For suppliers that are identified as good candidates for a PPA aggregation, you’ll want to make sure they also have an in-depth understanding of PPAs to confirm that they are ready for the complexities of this type of procurement.

3. Renewable energy strategy

Since each of your suppliers will have different preferences and constraints when it comes to purchasing renewable energy, it is important to determine the best-fit implementation pathway for each. More mature companies will be better candidates for PPAs, while others will be better suited to purchasing energy attribute certificates (EACs) to address their electricity usage. 

Once these determinations have been made, you can then form cohorts amongst your suppliers to enable strength in numbers. In forming PPA or EAC cohorts, sort suppliers by those with similar needs and attributes, such as geographic load, readiness to procure, and more. It’s also important to make sure suppliers are aligned on their procurement targets, as well as their general project evaluation criteria.

Depiction of PPA cohorts in a supplier PPA aggregation.Depiction of PPA cohorts in a supplier PPA aggregation.

4. PPA execution

All of the prep and engagement work then culminates in actually facilitating PPA aggregations for your cohorts, so that you can ultimately achieve measurable scope 3 emissions reductions. An aggregated procurement includes all of the standard steps – issuing a request for proposals (RFP), evaluating and selecting projects, and negotiating and executing PPA contracts – except instead of a single buyer and decision-maker, all suppliers in the cohort will need to move through the process together as a group.

Once the PPA contract is negotiated and executed, the project will obtain financing and commence construction, ultimately achieving commercial operation ~1.5-2 years after the contract is signed. Then, you and your suppliers will be able to monitor PPA performance and you’ll begin seeing the reductions across your scope 3 footprint.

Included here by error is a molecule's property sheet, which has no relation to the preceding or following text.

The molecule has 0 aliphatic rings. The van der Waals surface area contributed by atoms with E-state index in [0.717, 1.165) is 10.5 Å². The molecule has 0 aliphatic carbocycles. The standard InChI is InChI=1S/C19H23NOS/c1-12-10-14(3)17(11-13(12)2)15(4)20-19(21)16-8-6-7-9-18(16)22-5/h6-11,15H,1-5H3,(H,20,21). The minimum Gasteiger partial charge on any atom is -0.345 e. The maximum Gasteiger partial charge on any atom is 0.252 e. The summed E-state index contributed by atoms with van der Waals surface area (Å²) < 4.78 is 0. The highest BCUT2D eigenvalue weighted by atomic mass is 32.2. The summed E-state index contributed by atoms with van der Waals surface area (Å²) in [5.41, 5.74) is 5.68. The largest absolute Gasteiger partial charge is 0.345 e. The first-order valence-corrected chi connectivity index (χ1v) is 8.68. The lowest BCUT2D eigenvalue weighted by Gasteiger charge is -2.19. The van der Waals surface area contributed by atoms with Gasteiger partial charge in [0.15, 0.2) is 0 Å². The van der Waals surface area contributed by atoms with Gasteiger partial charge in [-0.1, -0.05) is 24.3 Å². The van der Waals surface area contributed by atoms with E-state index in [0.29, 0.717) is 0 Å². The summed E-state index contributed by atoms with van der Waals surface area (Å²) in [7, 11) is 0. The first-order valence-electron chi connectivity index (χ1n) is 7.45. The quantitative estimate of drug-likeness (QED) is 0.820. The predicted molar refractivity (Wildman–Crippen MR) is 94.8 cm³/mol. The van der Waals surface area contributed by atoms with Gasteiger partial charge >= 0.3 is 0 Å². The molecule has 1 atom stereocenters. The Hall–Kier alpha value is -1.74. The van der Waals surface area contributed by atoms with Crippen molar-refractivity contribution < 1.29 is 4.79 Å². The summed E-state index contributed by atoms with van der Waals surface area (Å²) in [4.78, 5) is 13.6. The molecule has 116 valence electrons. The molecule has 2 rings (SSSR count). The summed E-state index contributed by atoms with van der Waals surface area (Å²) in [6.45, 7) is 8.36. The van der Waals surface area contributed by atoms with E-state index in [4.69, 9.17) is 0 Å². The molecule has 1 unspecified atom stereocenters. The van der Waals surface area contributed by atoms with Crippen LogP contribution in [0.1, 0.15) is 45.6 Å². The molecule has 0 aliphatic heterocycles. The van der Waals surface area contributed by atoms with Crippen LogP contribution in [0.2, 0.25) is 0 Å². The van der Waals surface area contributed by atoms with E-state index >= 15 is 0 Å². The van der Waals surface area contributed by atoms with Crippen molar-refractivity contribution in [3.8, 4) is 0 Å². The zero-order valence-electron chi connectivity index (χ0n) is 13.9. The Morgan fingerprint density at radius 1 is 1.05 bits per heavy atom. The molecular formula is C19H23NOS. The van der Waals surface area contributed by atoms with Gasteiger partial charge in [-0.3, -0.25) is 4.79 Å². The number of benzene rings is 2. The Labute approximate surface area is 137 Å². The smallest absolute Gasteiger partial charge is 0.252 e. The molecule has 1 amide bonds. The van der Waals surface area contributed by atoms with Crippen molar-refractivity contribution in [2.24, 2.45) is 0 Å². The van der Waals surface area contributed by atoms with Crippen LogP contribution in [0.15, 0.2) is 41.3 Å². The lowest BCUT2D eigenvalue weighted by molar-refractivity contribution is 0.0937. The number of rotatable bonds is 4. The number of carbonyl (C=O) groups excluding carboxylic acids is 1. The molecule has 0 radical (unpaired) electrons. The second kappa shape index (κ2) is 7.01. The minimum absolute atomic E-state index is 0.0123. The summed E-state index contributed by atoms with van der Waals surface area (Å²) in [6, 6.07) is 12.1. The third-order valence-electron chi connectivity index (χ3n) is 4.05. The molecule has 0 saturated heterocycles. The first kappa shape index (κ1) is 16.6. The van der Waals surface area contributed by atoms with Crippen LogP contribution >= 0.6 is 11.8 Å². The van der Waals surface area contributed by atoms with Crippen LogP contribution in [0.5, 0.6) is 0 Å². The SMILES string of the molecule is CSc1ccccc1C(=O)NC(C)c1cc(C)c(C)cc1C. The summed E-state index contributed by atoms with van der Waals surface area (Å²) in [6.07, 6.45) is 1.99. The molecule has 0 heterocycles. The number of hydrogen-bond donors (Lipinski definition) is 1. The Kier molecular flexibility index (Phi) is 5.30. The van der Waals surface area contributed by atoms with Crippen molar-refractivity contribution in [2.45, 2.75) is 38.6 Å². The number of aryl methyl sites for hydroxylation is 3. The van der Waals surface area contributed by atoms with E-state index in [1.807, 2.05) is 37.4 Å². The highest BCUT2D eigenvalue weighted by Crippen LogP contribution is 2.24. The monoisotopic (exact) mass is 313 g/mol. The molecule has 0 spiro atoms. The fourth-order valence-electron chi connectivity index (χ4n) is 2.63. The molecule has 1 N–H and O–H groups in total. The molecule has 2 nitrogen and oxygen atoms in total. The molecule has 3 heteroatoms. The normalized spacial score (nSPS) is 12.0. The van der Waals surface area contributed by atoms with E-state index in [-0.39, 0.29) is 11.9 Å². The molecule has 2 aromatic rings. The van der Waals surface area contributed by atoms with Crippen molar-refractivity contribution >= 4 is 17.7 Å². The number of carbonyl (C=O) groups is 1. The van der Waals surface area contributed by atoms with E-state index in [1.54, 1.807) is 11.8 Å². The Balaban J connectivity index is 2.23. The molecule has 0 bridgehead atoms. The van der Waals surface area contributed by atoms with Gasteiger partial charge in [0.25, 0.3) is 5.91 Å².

While navigating these engagements, we have found a few essential ingredients to enable a successful PPA aggregation for suppliers:


Whether it is one organization or a consortium of companies facilitating a supplier PPA aggregation, it is helpful for them to be clear on their goals and involved in the process themselves. More direct involvement is better in order to motivate suppliers to participate.


It is beneficial to be both thoughtful and realistic about the number of suppliers that you would like to participate in a PPA aggregation program. As mentioned above, the subset of suppliers who are ready and able to execute a PPA is fairly limited, so it’s important to identify those that are most likely to be successful as part of an aggregation.

Effectively qualifying suppliers and forming cohorts at the start of your supplier PPA aggregation will help you to avoid the risk of supplier attrition during the procurement process, which could result in cost increases for the remaining suppliers, needing to fill the resulting volume gap, or, in a worst case scenario, derail the entire project if it significantly changes the volume you are seeking.Effectively qualifying suppliers and forming cohorts at the start of your supplier PPA aggregation will help you to avoid the risk of supplier attrition during the procurement process, which could result in cost increases for the remaining suppliers, needing to fill the resulting volume gap, or, in a worst case scenario, derail the entire project if it significantly changes the volume you are seeking.

Getting it done:

If your company doesn’t have the resources internally, make sure to work with a trusted advisor to help facilitate and guide the process with clear planning, scheduling, and communication. Partnering with an expert in both renewable energy procurement and stakeholder management can help keep you and your group of suppliers on track for a successful PPA execution, and avoid an environment with a lack of leadership or expert market knowledge.



While PPA aggregations are complex, meeting climate goals, especially related to scope 3 emissions, will require increasing collaboration between companies and their supply chains. In our experience, companies cannot be hands off and achieve a successful supplier PPA aggregation – active participation by the convening company encourages supplier participation and leads to a true collaboration that can benefit all parties. 

Reach out to learn more about supplier PPA aggregations and how 3Degrees can help you run a successful program.